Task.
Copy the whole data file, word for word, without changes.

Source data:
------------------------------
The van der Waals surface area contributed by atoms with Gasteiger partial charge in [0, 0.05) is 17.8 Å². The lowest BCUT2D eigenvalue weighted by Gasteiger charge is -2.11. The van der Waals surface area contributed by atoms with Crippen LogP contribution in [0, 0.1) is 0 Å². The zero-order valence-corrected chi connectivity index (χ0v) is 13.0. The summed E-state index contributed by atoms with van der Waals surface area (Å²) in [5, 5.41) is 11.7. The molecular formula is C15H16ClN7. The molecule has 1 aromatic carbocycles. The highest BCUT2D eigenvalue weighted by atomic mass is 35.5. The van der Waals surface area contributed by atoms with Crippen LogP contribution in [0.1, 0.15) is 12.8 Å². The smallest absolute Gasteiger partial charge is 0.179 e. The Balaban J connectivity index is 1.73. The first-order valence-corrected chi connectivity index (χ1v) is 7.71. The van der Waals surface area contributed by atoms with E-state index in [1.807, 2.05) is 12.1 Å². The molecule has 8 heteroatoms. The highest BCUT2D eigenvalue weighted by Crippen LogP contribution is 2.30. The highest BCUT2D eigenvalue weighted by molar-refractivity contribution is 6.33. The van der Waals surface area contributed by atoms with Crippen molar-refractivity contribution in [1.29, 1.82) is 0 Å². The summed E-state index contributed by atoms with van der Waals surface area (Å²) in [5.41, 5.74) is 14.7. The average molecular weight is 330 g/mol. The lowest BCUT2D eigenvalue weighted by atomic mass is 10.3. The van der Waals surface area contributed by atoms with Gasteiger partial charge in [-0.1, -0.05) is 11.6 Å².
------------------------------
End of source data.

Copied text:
The van der Waals surface area contributed by atoms with Gasteiger partial charge in [0, 0.05) is 17.8 Å². The lowest BCUT2D eigenvalue weighted by Gasteiger charge is -2.11. The van der Waals surface area contributed by atoms with Crippen LogP contribution in [0, 0.1) is 0 Å². The zero-order valence-corrected chi connectivity index (χ0v) is 13.0. The summed E-state index contributed by atoms with van der Waals surface area (Å²) in [5, 5.41) is 11.7. The molecular formula is C15H16ClN7. The molecule has 1 aromatic carbocycles. The highest BCUT2D eigenvalue weighted by atomic mass is 35.5. The van der Waals surface area contributed by atoms with Crippen LogP contribution in [0.1, 0.15) is 12.8 Å². The smallest absolute Gasteiger partial charge is 0.179 e. The Balaban J connectivity index is 1.73. The first-order valence-corrected chi connectivity index (χ1v) is 7.71. The van der Waals surface area contributed by atoms with E-state index in [1.807, 2.05) is 12.1 Å². The molecule has 8 heteroatoms. The highest BCUT2D eigenvalue weighted by Crippen LogP contribution is 2.30. The highest BCUT2D eigenvalue weighted by molar-refractivity contribution is 6.33. The van der Waals surface area contributed by atoms with Crippen molar-refractivity contribution in [1.29, 1.82) is 0 Å². The summed E-state index contributed by atoms with van der Waals surface area (Å²) in [5.41, 5.74) is 14.7. The average molecular weight is 330 g/mol. The lowest BCUT2D eigenvalue weighted by atomic mass is 10.3. The van der Waals surface area contributed by atoms with Gasteiger partial charge in [-0.1, -0.05) is 11.6 Å².